## K-Nearest Neighbours Classifier

KNN is a very simple machine learning algorithim. Given a distance parameter and nearest neighbours parameter. The algorithim use premise that points that are related to one class are closely associated with each other. The algorithim will group each random data points place hyperplane using its K-Nearest Neighbours.

### Import Preliminaries¶

```
%matplotlib inline
%config InlineBackend.figure_format='retina'
# Import modules
import matplotlib.pyplot as plt
import matplotlib as mpl
import numpy as np
import os
import pandas as pd
import sklearn
import seaborn as sns
import warnings
from sklearn.datasets import load_breast_cancer
from sklearn.metrics import confusion_matrix
from sklearn.model_selection import train_test_split, cross_val_score
from sklearn.neighbors import KNeighborsClassifier
# Set pandas options
pd.set_option('max_columns',1000)
pd.set_option('max_rows',30)
pd.set_option('display.float_format', lambda x: '%.3f' % x)
# Set plotting options
mpl.rcParams['figure.figsize'] = (9.0, 3.0)
# Set warning options
warnings.filterwarnings('ignore');
```

### Import Data¶

```
# Import data
breast_cancer = load_breast_cancer()
X, y = breast_cancer.data, breast_cancer.target
# Train-test split the data
train_x, test_x, train_y, test_y = train_test_split(X,y)
# View the training dataframe
pd.DataFrame(train_x, columns=breast_cancer['feature_names']).head(5)
```

### Targets¶

```
# Plot a barplot of the target clasees
pd.Series(train_y).value_counts().plot.barh(grid=False, color=['#3F8CD5','#73DEB9'], width=0.25,edgecolor='w')
plt.title('Target Outcomes')
plt.ylabel('Class')
plt.xlabel('Measure of Disease Progression');
```

### Fit the Model¶

```
# Fit the intial knn model
knn_model = KNeighborsClassifier(n_neighbors=5)
knn_model.fit(train_x, train_y);
```

### Model Evaluation¶

##### Cross Validation Score¶

```
# View the cross validation score of the intial model
scores = cross_val_score(knn_model, train_x, train_y, cv=10,
scoring='accuracy')
print(f'Cross Validation Score: {scores.mean():.5f}')
```

##### Confustion Matrix¶

```
# Training Confusion Matrix
cmatrix = pd.DataFrame(confusion_matrix(train_y, knn_model.predict(train_x)))
cmatrix.index.name = 'class'
cmatrix['result'] = 'actual'
cmatrix.set_index('result', append=True, inplace=True)
cmatrix = cmatrix.reorder_levels(['result', 'class'])
cmatrix = cmatrix.stack()
cmatrix = pd.DataFrame(cmatrix)
cmatrix.columns = ['prediction']
cmatrix.unstack()
```

##### Parameter Tuning¶

```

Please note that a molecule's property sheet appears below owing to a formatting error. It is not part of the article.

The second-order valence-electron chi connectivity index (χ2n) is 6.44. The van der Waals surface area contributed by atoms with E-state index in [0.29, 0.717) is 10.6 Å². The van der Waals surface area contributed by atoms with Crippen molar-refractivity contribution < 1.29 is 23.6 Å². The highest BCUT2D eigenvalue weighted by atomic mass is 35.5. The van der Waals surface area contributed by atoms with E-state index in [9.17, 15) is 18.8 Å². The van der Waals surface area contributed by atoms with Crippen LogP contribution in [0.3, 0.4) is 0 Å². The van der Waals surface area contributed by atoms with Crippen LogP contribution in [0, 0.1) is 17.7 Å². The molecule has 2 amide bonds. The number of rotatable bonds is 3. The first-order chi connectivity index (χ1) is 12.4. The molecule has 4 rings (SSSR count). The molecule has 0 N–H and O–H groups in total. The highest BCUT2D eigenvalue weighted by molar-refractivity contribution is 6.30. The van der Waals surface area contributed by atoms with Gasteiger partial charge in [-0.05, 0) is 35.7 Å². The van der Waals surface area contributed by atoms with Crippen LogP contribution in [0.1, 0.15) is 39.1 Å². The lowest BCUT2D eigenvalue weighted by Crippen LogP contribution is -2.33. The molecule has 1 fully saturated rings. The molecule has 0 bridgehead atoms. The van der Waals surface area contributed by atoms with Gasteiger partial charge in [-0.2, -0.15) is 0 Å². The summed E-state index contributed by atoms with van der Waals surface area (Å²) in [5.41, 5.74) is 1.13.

# Define paraameter range and score lists
neighbors_range = np.arange(1,30)
train_score = []
test_score = []
# Train a knn_model for every neighbour value in our list
for k in neighbors_range :
knn_model=KNeighborsClassifier(n_neighbors = k).fit(train_x,train_y)
train_score.append(cross_val_score(knn_model, train_x, train_y, cv=10, scoring='accuracy').mean())
test_score.append(cross_val_score(knn_model, test_x, test_y, cv=10, scoring='accuracy').mean())
# Plot our results
mpl.rcParams['figure.figsize'] = (9.0, 6.0)
plt.plot(neighbors_range,train_score,label="Train",linewidth=2, color='#3C8AD4')
plt.plot(neighbors_range,test_score,label="Test", linewidth=2,linestyle='--', color='#71DEB8')
plt.legend()
plt.title('KNN Nearest Neighbours Model')
plt.xlabel('Number for K')
plt.ylabel('Accuracy');
```

### Final Model¶

```
# Fit the final knn model
knn_model = KNeighborsClassifier(n_neighbors=3)
knn_model.fit(train_x, train_y);
scores = cross_val_score(knn_model, train_x, train_y, cv=10,
scoring='accuracy')
print(f'Cross Validation Score: {scores.mean():.5f}')
```

### Predict Results¶

```
# Viwe some predictions
pd.Series(knn_model.predict(test_x)).head(n=7)
```

### General Notes¶

- Good baseline model
- The algorithm finds the closest points in the training dataset (it's neighbors).
- At minimum use 1 + number of your target classes in your dataset for your value of k
- The algorithm uses voting to assign the label, meaning it calculates the distance for itself and all other points. Then calculate its class by comparing its k - nearest data points. It assigns itself the class that is most frequent between its neighbors.
- The algorithm is computation intensive during the prediction portion of the model
- A small number of neighbor often work the best
- The algorithm often does not work well on data with high dimensionality and high sparsity (lots of zero)

Author: Kavi Sekhon